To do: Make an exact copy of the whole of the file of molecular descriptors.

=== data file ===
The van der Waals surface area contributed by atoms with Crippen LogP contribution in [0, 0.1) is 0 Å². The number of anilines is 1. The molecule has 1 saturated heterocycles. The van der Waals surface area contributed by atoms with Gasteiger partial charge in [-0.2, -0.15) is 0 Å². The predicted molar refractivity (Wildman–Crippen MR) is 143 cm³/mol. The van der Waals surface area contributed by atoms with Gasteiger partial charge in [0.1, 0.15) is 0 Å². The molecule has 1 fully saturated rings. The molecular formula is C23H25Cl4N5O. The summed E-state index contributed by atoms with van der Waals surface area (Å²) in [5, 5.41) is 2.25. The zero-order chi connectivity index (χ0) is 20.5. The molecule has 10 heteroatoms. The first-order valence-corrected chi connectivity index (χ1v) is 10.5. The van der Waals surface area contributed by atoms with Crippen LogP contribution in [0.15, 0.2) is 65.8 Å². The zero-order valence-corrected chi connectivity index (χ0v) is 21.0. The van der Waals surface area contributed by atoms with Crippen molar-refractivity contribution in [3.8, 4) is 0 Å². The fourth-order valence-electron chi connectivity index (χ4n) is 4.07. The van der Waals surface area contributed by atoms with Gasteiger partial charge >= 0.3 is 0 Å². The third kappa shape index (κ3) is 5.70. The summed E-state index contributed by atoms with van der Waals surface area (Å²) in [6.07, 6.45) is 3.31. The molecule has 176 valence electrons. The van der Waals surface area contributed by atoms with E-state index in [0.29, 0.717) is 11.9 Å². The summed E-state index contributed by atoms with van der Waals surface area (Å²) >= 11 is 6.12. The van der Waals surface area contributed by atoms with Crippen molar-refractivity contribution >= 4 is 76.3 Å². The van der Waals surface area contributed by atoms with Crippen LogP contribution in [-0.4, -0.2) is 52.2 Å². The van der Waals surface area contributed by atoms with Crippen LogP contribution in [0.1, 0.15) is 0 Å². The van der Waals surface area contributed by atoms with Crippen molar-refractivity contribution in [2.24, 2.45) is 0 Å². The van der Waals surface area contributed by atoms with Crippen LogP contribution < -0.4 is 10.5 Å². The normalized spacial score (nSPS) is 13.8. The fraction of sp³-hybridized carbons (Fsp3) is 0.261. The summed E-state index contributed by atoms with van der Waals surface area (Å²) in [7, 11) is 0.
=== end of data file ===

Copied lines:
The van der Waals surface area contributed by atoms with Crippen LogP contribution in [0, 0.1) is 0 Å². The number of anilines is 1. The molecule has 1 saturated heterocycles. The van der Waals surface area contributed by atoms with Gasteiger partial charge in [-0.2, -0.15) is 0 Å². The predicted molar refractivity (Wildman–Crippen MR) is 143 cm³/mol. The van der Waals surface area contributed by atoms with Gasteiger partial charge in [0.1, 0.15) is 0 Å². The molecule has 1 fully saturated rings. The molecular formula is C23H25Cl4N5O. The summed E-state index contributed by atoms with van der Waals surface area (Å²) in [5, 5.41) is 2.25. The zero-order chi connectivity index (χ0) is 20.5. The molecule has 10 heteroatoms. The first-order valence-corrected chi connectivity index (χ1v) is 10.5. The van der Waals surface area contributed by atoms with Crippen LogP contribution in [0.15, 0.2) is 65.8 Å². The zero-order valence-corrected chi connectivity index (χ0v) is 21.0. The van der Waals surface area contributed by atoms with Crippen molar-refractivity contribution in [3.8, 4) is 0 Å². The fourth-order valence-electron chi connectivity index (χ4n) is 4.07. The van der Waals surface area contributed by atoms with Gasteiger partial charge >= 0.3 is 0 Å². The third kappa shape index (κ3) is 5.70. The summed E-state index contributed by atoms with van der Waals surface area (Å²) in [6.07, 6.45) is 3.31. The molecule has 176 valence electrons. The van der Waals surface area contributed by atoms with E-state index in [0.29, 0.717) is 11.9 Å². The summed E-state index contributed by atoms with van der Waals surface area (Å²) >= 11 is 6.12. The van der Waals surface area contributed by atoms with Crippen molar-refractivity contribution >= 4 is 76.3 Å². The van der Waals surface area contributed by atoms with Crippen LogP contribution in [-0.4, -0.2) is 52.2 Å². The van der Waals surface area contributed by atoms with Crippen LogP contribution in [0.1, 0.15) is 0 Å². The van der Waals surface area contributed by atoms with Crippen molar-refractivity contribution in [2.24, 2.45) is 0 Å². The van der Waals surface area contributed by atoms with Crippen LogP contribution < -0.4 is 10.5 Å². The normalized spacial score (nSPS) is 13.8. The fraction of sp³-hybridized carbons (Fsp3) is 0.261. The summed E-state index contributed by atoms with van der Waals surface area (Å²) in [7, 11) is 0.